Umdat ul-Umara

Umdat ul-Umara
Nawab of the Carnatic
Amir ul-Hind
Wala Jah
Umdat ul-Umara
Najim ul-Mulk
Azad ud-Daula

Umdat ul-Umara
Reign 1795–1801
Predecessor Muhammad Ali Khan Wallajah
Successor Azim-ud-Daula


three sons and three daughters

Full name

Ghulam Husain Ali Khan
Father Muhammad Ali Khan Wallajah
Mother Nawab Begum Sahiba
Born 8 January 1748
Died 15 July 1801
Buried Hazrat Natthar Wali Dargah, Farangi-Gate, Trichinopoly
Religion Islam

Military career

Allegiance Mughal Empire
Service/branch Nawab of Arcot
Rank Subadar
Battles/wars Fourth Anglo-Mysore War
Umdat ul-Umara and Amir ul-Umara, sons of Muhammed Ali, portrait by Tilly Kettle

Ghulam Husain Ali Khan (8 January 1748 15 July 1801) aka Ghulam Hussainy or Umdat ul-Umra, was the Nawab of the Carnatic region of India from 1795 to 1801.

He was actually named by his grandfather, Anwaruddin Khan, as "Abdul Wali". But he was subsequently renamed as "Umdat ul-Umara", after the name of the court of the Mughal Emperor Shah Alam II.

Early life

Umdat ul-Umara was the son of Muhammad Ali Khan Walahjah, a stern ally of the British East India Company.

He was appointed Naib Subah of Nattharnagar (1759-1760), and Subah of Arcot (1760), and raised to the title of Umdat ul-Umara by Emperor Shah Alam II, through the intercession of Robert Clive, 12 August 1765.


He succeeded on the death of his father 13th and installed on the musnaid 16 October 1795.

Umdat ul-Umara ruled from 1795 to 1801. During his reign, the British East India Company demanded pieces of land as gifts.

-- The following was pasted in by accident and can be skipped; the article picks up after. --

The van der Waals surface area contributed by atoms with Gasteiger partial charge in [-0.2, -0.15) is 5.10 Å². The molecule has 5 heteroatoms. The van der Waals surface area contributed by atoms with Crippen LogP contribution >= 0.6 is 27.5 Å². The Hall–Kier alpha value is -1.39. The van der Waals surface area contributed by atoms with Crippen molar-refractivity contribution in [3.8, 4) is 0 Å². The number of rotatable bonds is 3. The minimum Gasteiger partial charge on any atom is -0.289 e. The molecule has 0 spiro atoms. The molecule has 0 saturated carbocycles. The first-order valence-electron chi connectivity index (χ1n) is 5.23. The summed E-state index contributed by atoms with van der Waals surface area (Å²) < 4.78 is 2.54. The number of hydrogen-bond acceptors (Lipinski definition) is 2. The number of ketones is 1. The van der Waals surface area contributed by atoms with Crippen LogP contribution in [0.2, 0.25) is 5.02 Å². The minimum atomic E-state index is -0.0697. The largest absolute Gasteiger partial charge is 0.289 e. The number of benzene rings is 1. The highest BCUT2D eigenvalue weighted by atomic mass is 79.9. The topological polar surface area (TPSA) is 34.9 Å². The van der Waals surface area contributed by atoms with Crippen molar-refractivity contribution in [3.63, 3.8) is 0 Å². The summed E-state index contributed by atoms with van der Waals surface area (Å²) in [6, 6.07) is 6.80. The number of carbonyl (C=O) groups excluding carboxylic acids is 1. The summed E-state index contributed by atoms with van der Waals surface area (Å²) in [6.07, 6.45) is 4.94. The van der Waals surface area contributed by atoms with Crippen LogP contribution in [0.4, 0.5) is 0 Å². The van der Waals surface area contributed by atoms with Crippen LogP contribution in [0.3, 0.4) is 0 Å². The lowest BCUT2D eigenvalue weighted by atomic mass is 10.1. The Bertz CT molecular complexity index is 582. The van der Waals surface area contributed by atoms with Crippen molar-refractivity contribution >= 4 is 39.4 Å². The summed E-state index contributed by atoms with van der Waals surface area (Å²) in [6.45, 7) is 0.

Many members of the British East India Company believed that Umdat ul-Umara, as the Nawab of Carnatic, had secretly provided assistance to Tipu Sultan during the Fourth Anglo-Mysore War . On the fall of Tipu Sultan in 1799, immediately, the British accused the Nawab of collaborating with Tipu Sultan and, conveniently, demanded the entire administration of the kingdom as indemnity.

Umdat ul-Umara vehemently resisted the demands of the British East India Company. Umdat ul-Umara, however, died, perhaps poisoned by the Company, soon afterwards. The British takeover of Umdat ul-Umara's domain occurred during the reign of his nephew and successor, Azim-ud-Daula. As soon as Azim-ud-Daula ascended the throne, on 31 July 1801 he was compelled to sign a Carnatic Treaty handing over the civil and municipal administration of the Carnatic to the British East India Company. This document provided that Azim-ud-Daula ceded all his lands to British rule, including the territory of the Polygars.

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See also

Preceded by
Muhammad Ali Khan Wallajah
Nawab of Carnatic
Succeeded by

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